horses, buffaloes, camels and bullocks are brought for sale.
Bikaner is the venue for this fair which lasts 10 days and the
place is the sacred site where Kapil Muni is supposed to have
meditated. The place has a lake with 52 ghats shaded by banyan trees.
Devotees take a dip in the lake and pray in the temples. Aarti is
performed twice a day and bhog is offered. People float lighted lamps
in the sacred lake as part of the rituals. A cattle fair is also held
where buffaloes, camels, horses and cattle are sold. Certificates and
prizes are given away to the best breeders at the fair.
Cities In Rajasthan:
Rajasthan's beautiful Pink City Jaipur, was the stronghold of a
clan of rulers whose three hill forts and series of palaces in the
city are important attractions. Known as the Pink City because of the
colour of the stone used exclusively in the walled city, Jaipur's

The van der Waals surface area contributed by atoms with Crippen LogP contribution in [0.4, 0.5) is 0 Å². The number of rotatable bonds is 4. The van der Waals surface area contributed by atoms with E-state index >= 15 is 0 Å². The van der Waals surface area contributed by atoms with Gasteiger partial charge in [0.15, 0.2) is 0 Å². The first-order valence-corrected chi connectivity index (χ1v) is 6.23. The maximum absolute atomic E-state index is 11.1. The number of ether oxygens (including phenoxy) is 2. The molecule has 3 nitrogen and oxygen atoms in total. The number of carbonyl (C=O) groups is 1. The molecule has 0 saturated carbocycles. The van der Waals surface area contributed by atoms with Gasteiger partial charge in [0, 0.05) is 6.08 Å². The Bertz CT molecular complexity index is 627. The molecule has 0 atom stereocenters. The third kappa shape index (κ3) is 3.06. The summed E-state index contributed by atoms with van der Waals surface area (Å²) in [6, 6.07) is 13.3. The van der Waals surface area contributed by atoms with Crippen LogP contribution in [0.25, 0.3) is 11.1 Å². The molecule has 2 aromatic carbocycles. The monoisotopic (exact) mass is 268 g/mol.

bazaars sell embroidered leather shoes, blue pottery, tie and dye
scarves and other exotic wares. Western Rajasthan itself forms a
convenient circuit, in the heart of the Thar desert which has shaped
its history, lifestyles and architecture.
Jodhpur, once the capital of the former princely state of Marwar,
is now the second largest city of Rajasthan. Flanked on its western
side by the Mehrangarh Fort, and on the eastern side by the stately
sandstone Palace of Umaid Bhawan; the monuments temples and gardens of
Jodhpur depict a multi-faceted grandeur.
The name Jaisalmer evokes a vivid picture of sheer magic and
brilliance of the desert. Legend has it that Rawal Jaisal laid the
foundation of the city in 1156 AD. after consulting a local hermit by
the name of Eesul. Tricuta was the hill chosen and Jaisal abandoned
his old fort at Lodurva to establish this new capital.
A famous city of Rajasthan state, standing on the banks of lake
Pichola with white marble palaces. Udaipur is one of the most romantic
cities of India.
Founded in 1488, Bikaner is a desert built on an elevation and
surrounded by a long embattled wall pierced by five gates. A
magnificent fort built between 1588 & 1593 by Raja Raj Singh
dominates the city. Season: October to March.
Founded in 1100 AD by Aijpal Chauhan, Ajmer derives its name from
`Ajaya Meru' the invincible hill, at the foot of which the present
Famous for its exquisitively carved marble temples, Mount Abu (1219
meters) is a pretty hill resort in the State of Rajasthan.
Bharatpur, an impregnable fortified city is today famous for the